Exploring the Global Clinical and Preclinical Antibacterial Pipelines

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What is antibiotic resistance?
What is the global clinical antibacterial pipeline?
What is the global preclinical antibacterial pipeline?
Institutions associated with preclinical drug development
Preclinical projects
Trends in the preclinical antibacterial pipeline
References
Further reading 


The global preclinical antibacterial pipeline refers to innovative antibacterial candidate drugs that are under development with the aim of effectively eliminating newly emerged and pre-existing priority pathogens.

Image Credit: Fahroni/Shutterstock.com

Image Credit: Fahroni/Shutterstock.com

What is antibiotic resistance?

Antibacterial medicines or antibiotics treat bacterial infections in humans, animals, and plants. However, bacteria may eventually develop resistance against antibiotics-mediated killing by acquiring genetic mutations. Although antibiotic resistance occurs naturally, misuse or overuse of antibiotics can significantly escalate the process.

Antibiotic resistance has become one of the biggest public health concerns worldwide. It has been estimated that around 700,000 deaths occur each year globally due to infections caused by drug-resistant bacteria. In the recent UN discussion at the 75th assembly, antibiotic resistance has been referred to as a “silent tsunami” that may cause 10 million deaths annually by 2050 and push 24 million people into poverty by 2030.

Besides strictly ensuring appropriate use of antibiotics, continuous monitoring of newly emerging drug-resistant bacterial strains and the discovery and development of innovative antibacterial drugs is of prime importance to halt the spread of antibiotic resistance.

What is the global clinical antibacterial pipeline?

The clinical antibacterial pipeline refers to all antibacterial drug candidates currently in clinical developmental stages globally. These candidates include direct-acting small molecules, biological compounds, and non-conventional antibacterial agents, including microbiome-modulating drugs, antibodies, immunomodulating agents, and phage-derived enzymes.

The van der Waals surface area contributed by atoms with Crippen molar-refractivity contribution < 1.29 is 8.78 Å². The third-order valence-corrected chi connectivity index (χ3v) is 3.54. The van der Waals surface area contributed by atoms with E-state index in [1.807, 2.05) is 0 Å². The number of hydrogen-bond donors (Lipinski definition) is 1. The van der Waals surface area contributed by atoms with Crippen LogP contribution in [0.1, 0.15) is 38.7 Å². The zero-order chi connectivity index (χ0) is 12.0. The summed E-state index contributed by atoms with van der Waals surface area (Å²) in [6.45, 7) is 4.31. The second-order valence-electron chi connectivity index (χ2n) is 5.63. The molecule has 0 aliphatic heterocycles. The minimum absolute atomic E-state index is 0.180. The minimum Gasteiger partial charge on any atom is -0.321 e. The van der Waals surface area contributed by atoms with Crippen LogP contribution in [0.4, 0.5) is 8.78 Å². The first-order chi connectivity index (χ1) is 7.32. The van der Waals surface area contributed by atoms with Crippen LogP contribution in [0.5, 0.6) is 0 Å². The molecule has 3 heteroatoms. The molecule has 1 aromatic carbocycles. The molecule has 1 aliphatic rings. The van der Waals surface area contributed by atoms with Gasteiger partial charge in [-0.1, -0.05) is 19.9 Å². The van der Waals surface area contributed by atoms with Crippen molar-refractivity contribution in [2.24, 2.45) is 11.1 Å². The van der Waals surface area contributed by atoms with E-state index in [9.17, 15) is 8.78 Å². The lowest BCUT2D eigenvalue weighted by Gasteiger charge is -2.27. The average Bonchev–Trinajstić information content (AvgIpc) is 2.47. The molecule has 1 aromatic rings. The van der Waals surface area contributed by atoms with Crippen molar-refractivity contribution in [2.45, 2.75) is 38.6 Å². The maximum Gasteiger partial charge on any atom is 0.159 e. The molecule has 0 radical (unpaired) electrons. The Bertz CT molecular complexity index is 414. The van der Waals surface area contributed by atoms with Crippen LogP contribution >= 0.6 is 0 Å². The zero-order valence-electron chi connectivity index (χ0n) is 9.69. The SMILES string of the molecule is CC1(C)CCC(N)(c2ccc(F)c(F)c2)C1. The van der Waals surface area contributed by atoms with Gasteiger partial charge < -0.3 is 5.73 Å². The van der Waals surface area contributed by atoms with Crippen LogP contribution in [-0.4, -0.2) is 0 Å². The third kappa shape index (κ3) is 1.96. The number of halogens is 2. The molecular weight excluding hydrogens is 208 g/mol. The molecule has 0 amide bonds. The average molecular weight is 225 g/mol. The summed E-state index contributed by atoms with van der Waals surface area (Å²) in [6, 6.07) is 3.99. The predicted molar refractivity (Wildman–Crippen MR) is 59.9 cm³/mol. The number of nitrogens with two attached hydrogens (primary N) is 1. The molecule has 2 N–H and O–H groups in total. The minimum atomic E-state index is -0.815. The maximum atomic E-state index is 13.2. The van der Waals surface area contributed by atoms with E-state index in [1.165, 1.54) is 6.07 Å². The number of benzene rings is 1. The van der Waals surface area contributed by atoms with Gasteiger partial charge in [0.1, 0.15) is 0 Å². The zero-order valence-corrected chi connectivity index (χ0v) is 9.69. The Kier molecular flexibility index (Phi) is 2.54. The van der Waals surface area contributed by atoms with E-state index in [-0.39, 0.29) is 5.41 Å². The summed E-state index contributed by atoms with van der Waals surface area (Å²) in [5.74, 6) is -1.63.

To prevent antibiotic resistance and accelerate antibacterial drug development, the World Health Organization (WHO) has prepared a global priority list of major drug-resistant bacteria in 2017. The list has been prepared by raking the priority pathogen as medium (ampicillin-resistant Hemophilus influenzae), high (methicillin-resistant Staphylococcus aureus and clarithromycin-resistant Helicobacter pylori), and critical (carbapenem-resistant Acinetobacter baumannii and Pseudomonas aeruginosa). The global research and development efforts primarily aim to develop innovative antibacterial drugs against these priority pathogens.

According to the WHO report published in 2021, the global clinical pipeline currently includes 43 conventional antibiotics and 27 non-conventional antibacterial agents. Among these conventional antibiotics, 12 target Mycobacterium tuberculosis, 5 target Clostridioides difficile, and 26 target WHO-priority pathogens.

Although these drug candidates are in different phases of clinical trials, available reports indicate that the current clinical pipeline is inadequate to counteract the increasing rates of antibiotic resistance. The pipeline mostly includes new derivatives of existing antibiotic classes and lacks innovative drug candidates against priority pathogens.

What is the global preclinical antibacterial pipeline?

The preclinical antibacterial pipeline refers to all antibacterial drug candidates currently in preclinical developmental stages globally.